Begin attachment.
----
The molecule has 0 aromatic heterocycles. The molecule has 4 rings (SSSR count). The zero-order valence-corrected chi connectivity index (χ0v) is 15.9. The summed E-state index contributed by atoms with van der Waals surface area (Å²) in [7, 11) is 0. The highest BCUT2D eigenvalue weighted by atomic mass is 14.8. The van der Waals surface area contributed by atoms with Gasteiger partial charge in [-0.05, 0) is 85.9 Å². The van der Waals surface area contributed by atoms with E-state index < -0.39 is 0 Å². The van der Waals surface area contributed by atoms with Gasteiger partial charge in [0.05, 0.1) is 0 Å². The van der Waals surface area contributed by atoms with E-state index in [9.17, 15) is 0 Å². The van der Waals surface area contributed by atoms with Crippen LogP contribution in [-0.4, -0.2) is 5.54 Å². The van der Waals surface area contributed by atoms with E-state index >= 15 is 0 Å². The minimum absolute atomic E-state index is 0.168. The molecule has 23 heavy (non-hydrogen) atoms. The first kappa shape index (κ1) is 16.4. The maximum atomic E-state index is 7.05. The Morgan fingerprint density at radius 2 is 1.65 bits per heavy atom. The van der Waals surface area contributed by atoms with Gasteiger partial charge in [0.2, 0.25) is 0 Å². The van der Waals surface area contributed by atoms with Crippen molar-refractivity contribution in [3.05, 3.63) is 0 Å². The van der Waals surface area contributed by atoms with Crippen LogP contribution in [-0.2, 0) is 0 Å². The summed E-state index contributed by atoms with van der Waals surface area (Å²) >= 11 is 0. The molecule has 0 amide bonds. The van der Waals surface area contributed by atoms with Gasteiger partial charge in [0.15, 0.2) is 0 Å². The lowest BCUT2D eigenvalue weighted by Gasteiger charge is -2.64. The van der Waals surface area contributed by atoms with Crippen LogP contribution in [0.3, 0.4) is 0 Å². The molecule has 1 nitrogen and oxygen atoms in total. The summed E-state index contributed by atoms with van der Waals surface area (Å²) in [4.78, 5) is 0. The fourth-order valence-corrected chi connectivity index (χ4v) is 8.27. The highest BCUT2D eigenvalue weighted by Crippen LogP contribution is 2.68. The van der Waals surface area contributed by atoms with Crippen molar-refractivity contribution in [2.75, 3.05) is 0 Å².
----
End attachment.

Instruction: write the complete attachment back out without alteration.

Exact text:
The molecule has 0 aromatic heterocycles. The molecule has 4 rings (SSSR count). The zero-order valence-corrected chi connectivity index (χ0v) is 15.9. The summed E-state index contributed by atoms with van der Waals surface area (Å²) in [7, 11) is 0. The highest BCUT2D eigenvalue weighted by atomic mass is 14.8. The van der Waals surface area contributed by atoms with Gasteiger partial charge in [-0.05, 0) is 85.9 Å². The van der Waals surface area contributed by atoms with E-state index < -0.39 is 0 Å². The van der Waals surface area contributed by atoms with Gasteiger partial charge in [0.05, 0.1) is 0 Å². The van der Waals surface area contributed by atoms with E-state index in [9.17, 15) is 0 Å². The van der Waals surface area contributed by atoms with Crippen LogP contribution in [-0.4, -0.2) is 5.54 Å². The van der Waals surface area contributed by atoms with E-state index >= 15 is 0 Å². The minimum absolute atomic E-state index is 0.168. The molecule has 23 heavy (non-hydrogen) atoms. The first kappa shape index (κ1) is 16.4. The maximum atomic E-state index is 7.05. The Morgan fingerprint density at radius 2 is 1.65 bits per heavy atom. The van der Waals surface area contributed by atoms with Gasteiger partial charge in [0.2, 0.25) is 0 Å². The van der Waals surface area contributed by atoms with Crippen molar-refractivity contribution in [3.05, 3.63) is 0 Å². The van der Waals surface area contributed by atoms with Crippen LogP contribution in [-0.2, 0) is 0 Å². The summed E-state index contributed by atoms with van der Waals surface area (Å²) >= 11 is 0. The molecule has 0 amide bonds. The van der Waals surface area contributed by atoms with Gasteiger partial charge in [0.15, 0.2) is 0 Å². The lowest BCUT2D eigenvalue weighted by Gasteiger charge is -2.64. The van der Waals surface area contributed by atoms with Crippen LogP contribution in [0.3, 0.4) is 0 Å². The molecule has 1 nitrogen and oxygen atoms in total. The summed E-state index contributed by atoms with van der Waals surface area (Å²) in [4.78, 5) is 0. The fourth-order valence-corrected chi connectivity index (χ4v) is 8.27. The highest BCUT2D eigenvalue weighted by Crippen LogP contribution is 2.68. The van der Waals surface area contributed by atoms with Crippen molar-refractivity contribution in [2.75, 3.05) is 0 Å².